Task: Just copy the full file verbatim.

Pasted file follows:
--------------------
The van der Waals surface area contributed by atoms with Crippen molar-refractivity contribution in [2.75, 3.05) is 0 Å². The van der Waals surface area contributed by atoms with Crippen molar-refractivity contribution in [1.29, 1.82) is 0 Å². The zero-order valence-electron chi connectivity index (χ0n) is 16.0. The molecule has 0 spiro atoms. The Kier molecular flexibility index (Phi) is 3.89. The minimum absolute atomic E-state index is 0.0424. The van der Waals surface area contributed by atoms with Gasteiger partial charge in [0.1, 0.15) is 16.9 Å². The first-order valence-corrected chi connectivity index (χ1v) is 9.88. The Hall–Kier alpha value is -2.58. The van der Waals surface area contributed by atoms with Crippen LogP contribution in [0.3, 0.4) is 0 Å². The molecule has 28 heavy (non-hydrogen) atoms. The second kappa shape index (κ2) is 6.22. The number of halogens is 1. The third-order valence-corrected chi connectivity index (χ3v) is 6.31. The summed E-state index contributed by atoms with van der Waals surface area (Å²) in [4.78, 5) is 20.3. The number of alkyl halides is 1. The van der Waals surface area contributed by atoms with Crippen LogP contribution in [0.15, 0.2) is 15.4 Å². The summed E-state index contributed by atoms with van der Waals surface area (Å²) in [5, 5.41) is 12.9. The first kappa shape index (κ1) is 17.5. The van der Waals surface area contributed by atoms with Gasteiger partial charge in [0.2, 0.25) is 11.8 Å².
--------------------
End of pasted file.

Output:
The van der Waals surface area contributed by atoms with Crippen molar-refractivity contribution in [2.75, 3.05) is 0 Å². The van der Waals surface area contributed by atoms with Crippen molar-refractivity contribution in [1.29, 1.82) is 0 Å². The zero-order valence-electron chi connectivity index (χ0n) is 16.0. The molecule has 0 spiro atoms. The Kier molecular flexibility index (Phi) is 3.89. The minimum absolute atomic E-state index is 0.0424. The van der Waals surface area contributed by atoms with Gasteiger partial charge in [0.1, 0.15) is 16.9 Å². The first-order valence-corrected chi connectivity index (χ1v) is 9.88. The Hall–Kier alpha value is -2.58. The van der Waals surface area contributed by atoms with Crippen LogP contribution in [0.3, 0.4) is 0 Å². The molecule has 28 heavy (non-hydrogen) atoms. The second kappa shape index (κ2) is 6.22. The number of halogens is 1. The third-order valence-corrected chi connectivity index (χ3v) is 6.31. The summed E-state index contributed by atoms with van der Waals surface area (Å²) in [4.78, 5) is 20.3. The number of alkyl halides is 1. The van der Waals surface area contributed by atoms with Crippen LogP contribution in [0.15, 0.2) is 15.4 Å². The summed E-state index contributed by atoms with van der Waals surface area (Å²) in [5, 5.41) is 12.9. The first kappa shape index (κ1) is 17.5. The van der Waals surface area contributed by atoms with Gasteiger partial charge in [0.2, 0.25) is 11.8 Å².